So I went from thinking “rebounds are bad” to “rebounds are bad but you can still learn something from them”. But two other women’s stories pushed my change of perspective even further: I heard how their bounceback guys ended up becoming Prince Charming. The idealist in me loved the idea, but the realist saw it as a mere stroke of luck. Was fate just on their side? After speaking with them, though, I realised that there was a method behind the madness.
Belinda* started dating her current boyfriend just two weeks after she broke up with the guy she’d been with for four years. In the aftermath of that breakup, she tried to fill the emptiness by reconnecting with other people. James* was a casual friend from university whom she had lost touch with, and who was based in India. As it turned out, he too was recovering from a breakup. After two weeks of confiding in and supporting each other, the pair realised their connection was more than just platonic.
James was the one who broached the subject, calling her pet names, and wanting to know where he stood with her. “He was very serious about his intentions, saying straight up that he liked me, that he wanted to come to Singapore to meet me, and see where things went,” says Belinda. Her friends were alarmed and warned Belinda that this was probably a rebound on both sides. But Belinda was willing to take a chance on James. “This man was there for me emotionally, so why not put myself out there? How long can I be sad for?” she says. The gamble paid off – the pair have been together for three years. They are still in a longdistance relationship but are working towards living in the same country, and eventually getting hitched.
This idea of seizing opportunities was also what motivated Sarah* to date her current boyfriend of two years, Michael*, a month after a previous relationship fell apart. She had fully intended to stay single, but a drunken encounter with Michael changed that. While she dismissed it as a one-off, he didn’t. “Michael was very persistent,” recalls Sarah. “I decided to give it a go because we had been friends for a year and I knew he was a great guy. If I waited to get over my ex, what if Michael and I missed this chance?”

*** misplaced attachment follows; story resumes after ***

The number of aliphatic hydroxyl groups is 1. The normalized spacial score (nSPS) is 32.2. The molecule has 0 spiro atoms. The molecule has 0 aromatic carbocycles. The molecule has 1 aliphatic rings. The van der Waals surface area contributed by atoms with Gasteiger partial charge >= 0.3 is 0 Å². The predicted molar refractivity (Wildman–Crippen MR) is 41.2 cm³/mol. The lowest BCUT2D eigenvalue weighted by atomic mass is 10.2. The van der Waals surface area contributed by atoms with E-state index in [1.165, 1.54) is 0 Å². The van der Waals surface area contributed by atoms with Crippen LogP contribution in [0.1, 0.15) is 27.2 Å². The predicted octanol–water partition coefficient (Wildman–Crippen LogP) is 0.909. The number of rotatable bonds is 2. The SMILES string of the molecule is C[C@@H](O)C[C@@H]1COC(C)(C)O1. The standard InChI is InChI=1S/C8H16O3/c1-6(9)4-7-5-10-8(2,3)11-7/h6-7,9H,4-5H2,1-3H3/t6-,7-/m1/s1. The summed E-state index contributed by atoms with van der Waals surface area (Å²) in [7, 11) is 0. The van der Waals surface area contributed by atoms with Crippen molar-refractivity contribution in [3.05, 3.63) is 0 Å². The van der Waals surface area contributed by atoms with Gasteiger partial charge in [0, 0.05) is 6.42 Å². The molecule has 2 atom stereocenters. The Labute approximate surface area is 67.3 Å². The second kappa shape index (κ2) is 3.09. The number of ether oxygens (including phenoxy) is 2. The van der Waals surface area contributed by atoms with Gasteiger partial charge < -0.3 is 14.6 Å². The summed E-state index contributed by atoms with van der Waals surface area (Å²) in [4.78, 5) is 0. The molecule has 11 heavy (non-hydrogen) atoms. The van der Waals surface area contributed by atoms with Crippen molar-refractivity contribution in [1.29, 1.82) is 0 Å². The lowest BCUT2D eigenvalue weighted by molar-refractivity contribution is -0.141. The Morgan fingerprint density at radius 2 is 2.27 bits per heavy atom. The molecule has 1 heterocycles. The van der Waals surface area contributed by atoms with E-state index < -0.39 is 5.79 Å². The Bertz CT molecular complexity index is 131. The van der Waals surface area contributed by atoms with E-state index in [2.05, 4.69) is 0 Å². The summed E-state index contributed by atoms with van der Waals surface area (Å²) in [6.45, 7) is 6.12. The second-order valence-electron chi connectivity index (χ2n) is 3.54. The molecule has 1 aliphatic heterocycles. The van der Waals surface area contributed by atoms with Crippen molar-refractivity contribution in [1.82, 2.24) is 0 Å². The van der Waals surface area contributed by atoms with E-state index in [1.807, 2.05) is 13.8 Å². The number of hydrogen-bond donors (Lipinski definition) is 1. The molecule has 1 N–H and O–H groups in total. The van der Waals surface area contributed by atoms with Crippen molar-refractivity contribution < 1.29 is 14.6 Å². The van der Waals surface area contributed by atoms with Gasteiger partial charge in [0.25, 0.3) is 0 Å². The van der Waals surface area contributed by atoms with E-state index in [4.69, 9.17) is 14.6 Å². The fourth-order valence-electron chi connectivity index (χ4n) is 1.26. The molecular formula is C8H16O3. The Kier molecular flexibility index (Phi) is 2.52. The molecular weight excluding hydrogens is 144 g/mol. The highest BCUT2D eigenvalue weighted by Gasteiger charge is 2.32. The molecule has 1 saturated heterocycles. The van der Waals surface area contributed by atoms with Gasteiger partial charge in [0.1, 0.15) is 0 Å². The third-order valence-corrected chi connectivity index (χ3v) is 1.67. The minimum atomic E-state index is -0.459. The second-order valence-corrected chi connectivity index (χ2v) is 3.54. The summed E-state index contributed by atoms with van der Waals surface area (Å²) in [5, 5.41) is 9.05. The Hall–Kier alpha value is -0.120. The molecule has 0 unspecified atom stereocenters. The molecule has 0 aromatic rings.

I admired how Belinda and Sarah didn’t believe there was a “right” time to start dating again. Instead of seeing a rebound as a possibility for failure, they chose to see it as a second chance at finding happiness. It came sooner than expected, but hey, no one’s complaining.
You’ll be happier and more auned to your feelings
To be fair, Sarah’s and Belinda’s positive experiences with rebounds came down to choosing men who were respectful and willing to cope with their post-break-up blues. But clinical psychologist Vanessa von Auer of VA Psychology Centre says there are legit reasons why rebounds can be good for you. “They can be a source of hope, happiness, muchneeded fun, and increased self-esteem, especially if you go into the relationship with open eyes and no agenda,” she says.
But it does require work. In Sarah’s case, being honest with Michael about how she was still grappling with her feelings helped. “Of course I had concerns – I didn’t want people thinking I’d cheated on my ex, and I was scared that my feelings for Michael were not real,” she explains. “What helped was that I was always open with him. You can’t lie to yourself that you’re okay when you’re not.”
She also made no secret of the fact that she had feelings for both men – residual sentiment for the past relationship and burgeoning affection for the new one. She even told Michael that she was still texting her ex. That meant Michael was able to go into the relationship with his eyes open. Because of her communication and Michael’s patience, Sarah’s feelings for her ex faded, and she and Michael are still going strong today.
It reminds you that there’s always a chance to nd love
But be prepared – not all rebounds will have a happy ending. Kenneth Oh, relationship coach with Executive Coach International, has a more measured perspective. “There’s no right way to distract yourself,” he points out, explaining that some people choose instead to throw themselves into work, or go on an extended holiday. All distractions have their pros and cons. “Understand what you’re getting yourself into with your decision. If it’s a rebound, you accept that it might work out, or there might be risks.” It would be overly simplistic to classify a rebound as “good” or “bad” – it comes down to what you choose to make of the experience.
All things considered, my perspective has been rejigged. I’m not saying I’ll immediately be looking to nab a man the next time a relationship fails, but I can confidently say that a rebound relationship’s definitely something I could be down with. *Names have been changed.
We’ve only just met, but I already feel you’re a step above my ex.
Don’t worry… I’ll wait for you. My ex is still on my mind. Are you cool with that?